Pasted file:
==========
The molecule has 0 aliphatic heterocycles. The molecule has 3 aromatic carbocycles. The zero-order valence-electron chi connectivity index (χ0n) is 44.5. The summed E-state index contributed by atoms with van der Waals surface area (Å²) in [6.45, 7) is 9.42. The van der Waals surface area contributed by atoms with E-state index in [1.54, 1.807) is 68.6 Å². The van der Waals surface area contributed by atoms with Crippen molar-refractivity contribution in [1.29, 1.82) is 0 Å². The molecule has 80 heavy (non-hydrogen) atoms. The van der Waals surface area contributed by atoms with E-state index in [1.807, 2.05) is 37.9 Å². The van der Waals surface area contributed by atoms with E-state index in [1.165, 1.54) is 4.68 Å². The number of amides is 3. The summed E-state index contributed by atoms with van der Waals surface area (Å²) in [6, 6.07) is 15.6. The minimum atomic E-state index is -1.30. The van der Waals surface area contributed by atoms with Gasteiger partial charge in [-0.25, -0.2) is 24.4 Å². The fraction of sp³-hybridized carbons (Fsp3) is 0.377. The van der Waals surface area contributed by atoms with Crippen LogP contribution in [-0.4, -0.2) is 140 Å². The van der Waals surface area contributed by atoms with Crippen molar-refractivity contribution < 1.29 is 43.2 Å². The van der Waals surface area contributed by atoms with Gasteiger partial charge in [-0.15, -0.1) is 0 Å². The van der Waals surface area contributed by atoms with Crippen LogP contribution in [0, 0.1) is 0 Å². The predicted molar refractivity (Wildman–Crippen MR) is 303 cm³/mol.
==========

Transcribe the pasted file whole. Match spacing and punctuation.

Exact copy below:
The molecule has 0 aliphatic heterocycles. The molecule has 3 aromatic carbocycles. The zero-order valence-electron chi connectivity index (χ0n) is 44.5. The summed E-state index contributed by atoms with van der Waals surface area (Å²) in [6.45, 7) is 9.42. The van der Waals surface area contributed by atoms with E-state index in [1.54, 1.807) is 68.6 Å². The van der Waals surface area contributed by atoms with Crippen molar-refractivity contribution in [1.29, 1.82) is 0 Å². The molecule has 80 heavy (non-hydrogen) atoms. The van der Waals surface area contributed by atoms with E-state index in [1.807, 2.05) is 37.9 Å². The van der Waals surface area contributed by atoms with E-state index in [1.165, 1.54) is 4.68 Å². The number of amides is 3. The summed E-state index contributed by atoms with van der Waals surface area (Å²) in [6, 6.07) is 15.6. The minimum atomic E-state index is -1.30. The van der Waals surface area contributed by atoms with Gasteiger partial charge in [-0.25, -0.2) is 24.4 Å². The fraction of sp³-hybridized carbons (Fsp3) is 0.377. The van der Waals surface area contributed by atoms with Crippen LogP contribution in [-0.4, -0.2) is 140 Å². The van der Waals surface area contributed by atoms with Crippen molar-refractivity contribution < 1.29 is 43.2 Å². The van der Waals surface area contributed by atoms with Gasteiger partial charge in [-0.15, -0.1) is 0 Å². The van der Waals surface area contributed by atoms with Crippen LogP contribution in [0, 0.1) is 0 Å². The predicted molar refractivity (Wildman–Crippen MR) is 303 cm³/mol.